TRIPOLI (Reuters) - A self-declared prime minister sidelined by Libya’s U.N.-backed government tried to seize the defense ministry and other state offices on Thursday, but a government spokesman said the attempt to capture the buildings by force had failed.
The claims and counter-claims could not be independently confirmed, but the incident showed the extreme frailty of the U.N.-backed Government of National Accord (GNA), which has only ever had partial control over Tripoli since its leaders arrived in the city last March.
It comes after the capital has suffered crippling power and water cuts during unusually cold winter weather, compounding the suffering of residents already struggling with a liquidity crisis and a breakdown in public services.
Khalifa Ghwell, head of the self-declared government that ran Tripoli until early last year, said in a televised speech that his forces had recaptured some “state institutions” including the ministry of defense, and that he had ordered staff there back to work. A statement by supporters of Ghwell said the labour and martyrs’ ministries were also under their control.
A statement on a GNA Facebook page said that “at a time when the (GNA) is working for agreement between the parties and a solution to everyday problems, armed groups loyal to ... Ghwell tried to storm a number of state headquarters in the capital, Tripoli”. The groups used the “threat of force” on entering the labour ministry, a second statement said.
A GNA spokesman said late on Thursday that the move had foundered. “Business in Tripoli is back to usual. There was an attempt to occupy some government buildings but all maneuvers failed,” the spokesman, Ashraf al-Tulti, told Reuters.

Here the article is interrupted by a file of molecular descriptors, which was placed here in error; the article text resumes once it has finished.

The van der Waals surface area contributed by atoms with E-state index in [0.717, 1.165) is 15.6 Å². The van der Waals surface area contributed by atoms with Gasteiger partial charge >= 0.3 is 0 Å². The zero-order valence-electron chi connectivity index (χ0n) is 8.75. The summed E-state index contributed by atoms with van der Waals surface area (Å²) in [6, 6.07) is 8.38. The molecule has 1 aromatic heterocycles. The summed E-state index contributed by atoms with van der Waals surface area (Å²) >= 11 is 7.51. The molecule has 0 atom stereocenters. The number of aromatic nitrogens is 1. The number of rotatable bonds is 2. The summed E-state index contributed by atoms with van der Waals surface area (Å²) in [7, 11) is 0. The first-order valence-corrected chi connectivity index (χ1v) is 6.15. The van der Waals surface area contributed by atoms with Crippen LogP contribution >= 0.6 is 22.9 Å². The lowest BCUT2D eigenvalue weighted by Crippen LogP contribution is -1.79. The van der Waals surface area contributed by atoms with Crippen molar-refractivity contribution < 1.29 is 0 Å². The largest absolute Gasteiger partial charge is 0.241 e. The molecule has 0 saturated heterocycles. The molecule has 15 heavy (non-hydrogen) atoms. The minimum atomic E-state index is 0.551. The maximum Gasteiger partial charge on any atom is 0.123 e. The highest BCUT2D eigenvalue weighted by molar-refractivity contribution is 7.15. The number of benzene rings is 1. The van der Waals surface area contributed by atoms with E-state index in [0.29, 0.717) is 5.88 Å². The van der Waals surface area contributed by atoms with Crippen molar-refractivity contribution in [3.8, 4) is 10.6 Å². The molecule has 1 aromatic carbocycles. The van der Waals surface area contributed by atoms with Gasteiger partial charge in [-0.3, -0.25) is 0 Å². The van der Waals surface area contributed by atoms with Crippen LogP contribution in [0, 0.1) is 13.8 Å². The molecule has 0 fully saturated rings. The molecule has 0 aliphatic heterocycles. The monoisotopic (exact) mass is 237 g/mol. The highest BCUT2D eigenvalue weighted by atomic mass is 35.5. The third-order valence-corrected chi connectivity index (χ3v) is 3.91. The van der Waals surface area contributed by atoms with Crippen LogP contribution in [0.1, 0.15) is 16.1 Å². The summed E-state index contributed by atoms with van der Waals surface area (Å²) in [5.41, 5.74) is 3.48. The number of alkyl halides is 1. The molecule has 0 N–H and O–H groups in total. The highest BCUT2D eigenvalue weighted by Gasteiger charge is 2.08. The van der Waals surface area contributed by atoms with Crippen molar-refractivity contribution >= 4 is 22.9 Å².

Tripoli is home to a patchwork of armed groups with shifting loyalties. Some have sided with the U.N.-backed Government of National Accord (GNA), some support Ghwell, and some do not have clear political allegiances.
In October, armed groups backing Ghwell took control of a complex used by a parliament aligned with the GNA, and Ghwell has made several public appearances in which he has challenged the GNA’s authority.
Ghwell, who has opposed the GNA from the start, said on Thursday the government and the U.N.-mediated agreement that created it had failed. “What is a shame is the continuation of this political farce, as well as the tampering with security and the economy, and the level of humiliation, indignity and poverty this agreement has brought on citizens,” he said.
Western powers backed the GNA in a bid to end the political chaos that developed in Libya after the uprising that toppled Muammar Gaddafi in 2011. It was meant to unify rival governments set up in Tripoli and eastern Libya in 2014, as well as the armed factions that back them.
But the GNA has struggled to impose its authority in the capital, remaining half-formed and short of popular and logistical support. It has also failed to win endorsement from power-brokers in the east.
Brigades of former rebels have often stormed government offices, ministries and the parliament in Libya over the last five years to make political demands or call for higher salaries. Armed groups have used their power to give their members and allies ministry jobs.
Additional reporting and writing by Aidan Lewis; editing by Ralph Boulton
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